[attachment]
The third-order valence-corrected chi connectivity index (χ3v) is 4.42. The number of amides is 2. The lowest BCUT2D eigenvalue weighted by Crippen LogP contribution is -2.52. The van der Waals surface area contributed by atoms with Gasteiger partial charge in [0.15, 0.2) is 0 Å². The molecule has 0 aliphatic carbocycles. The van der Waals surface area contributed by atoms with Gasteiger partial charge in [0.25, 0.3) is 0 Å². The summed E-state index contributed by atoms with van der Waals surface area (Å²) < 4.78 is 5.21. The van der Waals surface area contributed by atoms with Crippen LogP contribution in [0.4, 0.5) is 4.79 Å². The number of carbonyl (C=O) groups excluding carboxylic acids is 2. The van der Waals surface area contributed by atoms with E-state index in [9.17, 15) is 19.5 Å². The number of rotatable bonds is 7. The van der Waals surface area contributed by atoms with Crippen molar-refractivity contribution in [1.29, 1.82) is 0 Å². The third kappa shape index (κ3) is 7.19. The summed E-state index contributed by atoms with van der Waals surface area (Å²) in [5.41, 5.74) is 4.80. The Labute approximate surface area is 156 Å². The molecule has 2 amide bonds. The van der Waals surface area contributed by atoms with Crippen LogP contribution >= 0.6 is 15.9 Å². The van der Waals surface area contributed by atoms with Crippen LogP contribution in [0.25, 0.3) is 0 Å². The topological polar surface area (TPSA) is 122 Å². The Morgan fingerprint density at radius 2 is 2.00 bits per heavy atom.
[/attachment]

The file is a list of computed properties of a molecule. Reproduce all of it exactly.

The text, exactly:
The third-order valence-corrected chi connectivity index (χ3v) is 4.42. The number of amides is 2. The lowest BCUT2D eigenvalue weighted by Crippen LogP contribution is -2.52. The van der Waals surface area contributed by atoms with Gasteiger partial charge in [0.15, 0.2) is 0 Å². The molecule has 0 aliphatic carbocycles. The van der Waals surface area contributed by atoms with Gasteiger partial charge in [0.25, 0.3) is 0 Å². The summed E-state index contributed by atoms with van der Waals surface area (Å²) < 4.78 is 5.21. The van der Waals surface area contributed by atoms with Crippen LogP contribution in [0.4, 0.5) is 4.79 Å². The number of carbonyl (C=O) groups excluding carboxylic acids is 2. The van der Waals surface area contributed by atoms with E-state index in [9.17, 15) is 19.5 Å². The number of rotatable bonds is 7. The van der Waals surface area contributed by atoms with Crippen molar-refractivity contribution in [1.29, 1.82) is 0 Å². The third kappa shape index (κ3) is 7.19. The summed E-state index contributed by atoms with van der Waals surface area (Å²) in [5.41, 5.74) is 4.80. The Labute approximate surface area is 156 Å². The molecule has 2 amide bonds. The van der Waals surface area contributed by atoms with Crippen LogP contribution >= 0.6 is 15.9 Å². The van der Waals surface area contributed by atoms with Crippen LogP contribution in [0.25, 0.3) is 0 Å². The topological polar surface area (TPSA) is 122 Å². The Morgan fingerprint density at radius 2 is 2.00 bits per heavy atom.